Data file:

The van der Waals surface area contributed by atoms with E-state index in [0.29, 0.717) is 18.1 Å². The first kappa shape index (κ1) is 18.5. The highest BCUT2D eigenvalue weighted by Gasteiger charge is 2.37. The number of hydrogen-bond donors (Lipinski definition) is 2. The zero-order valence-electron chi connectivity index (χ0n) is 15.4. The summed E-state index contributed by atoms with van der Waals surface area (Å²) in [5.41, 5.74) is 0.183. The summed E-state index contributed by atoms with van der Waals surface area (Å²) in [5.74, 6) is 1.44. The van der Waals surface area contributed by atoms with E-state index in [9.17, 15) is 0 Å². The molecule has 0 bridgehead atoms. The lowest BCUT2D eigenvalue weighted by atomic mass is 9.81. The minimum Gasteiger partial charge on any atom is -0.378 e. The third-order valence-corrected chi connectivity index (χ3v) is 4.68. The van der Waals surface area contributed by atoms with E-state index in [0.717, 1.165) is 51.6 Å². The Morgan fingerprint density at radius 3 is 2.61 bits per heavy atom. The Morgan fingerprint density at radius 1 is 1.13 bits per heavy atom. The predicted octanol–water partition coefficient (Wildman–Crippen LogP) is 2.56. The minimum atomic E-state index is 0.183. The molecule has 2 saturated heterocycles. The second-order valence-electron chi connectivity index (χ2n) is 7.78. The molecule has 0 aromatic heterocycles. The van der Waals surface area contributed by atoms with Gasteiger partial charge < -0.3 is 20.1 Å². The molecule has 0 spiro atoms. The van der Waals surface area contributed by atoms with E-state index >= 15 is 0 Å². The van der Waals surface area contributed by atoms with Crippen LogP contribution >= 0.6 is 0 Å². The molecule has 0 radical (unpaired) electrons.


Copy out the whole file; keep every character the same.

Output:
The van der Waals surface area contributed by atoms with E-state index in [0.29, 0.717) is 18.1 Å². The first kappa shape index (κ1) is 18.5. The highest BCUT2D eigenvalue weighted by Gasteiger charge is 2.37. The number of hydrogen-bond donors (Lipinski definition) is 2. The zero-order valence-electron chi connectivity index (χ0n) is 15.4. The summed E-state index contributed by atoms with van der Waals surface area (Å²) in [5.41, 5.74) is 0.183. The summed E-state index contributed by atoms with van der Waals surface area (Å²) in [5.74, 6) is 1.44. The van der Waals surface area contributed by atoms with E-state index in [9.17, 15) is 0 Å². The molecule has 0 bridgehead atoms. The lowest BCUT2D eigenvalue weighted by atomic mass is 9.81. The minimum Gasteiger partial charge on any atom is -0.378 e. The third-order valence-corrected chi connectivity index (χ3v) is 4.68. The van der Waals surface area contributed by atoms with E-state index in [0.717, 1.165) is 51.6 Å². The Morgan fingerprint density at radius 3 is 2.61 bits per heavy atom. The Morgan fingerprint density at radius 1 is 1.13 bits per heavy atom. The predicted octanol–water partition coefficient (Wildman–Crippen LogP) is 2.56. The minimum atomic E-state index is 0.183. The molecule has 2 saturated heterocycles. The second-order valence-electron chi connectivity index (χ2n) is 7.78. The molecule has 0 aromatic heterocycles. The van der Waals surface area contributed by atoms with Gasteiger partial charge < -0.3 is 20.1 Å². The molecule has 0 spiro atoms. The van der Waals surface area contributed by atoms with E-state index >= 15 is 0 Å². The van der Waals surface area contributed by atoms with Crippen LogP contribution >= 0.6 is 0 Å². The molecule has 0 radical (unpaired) electrons.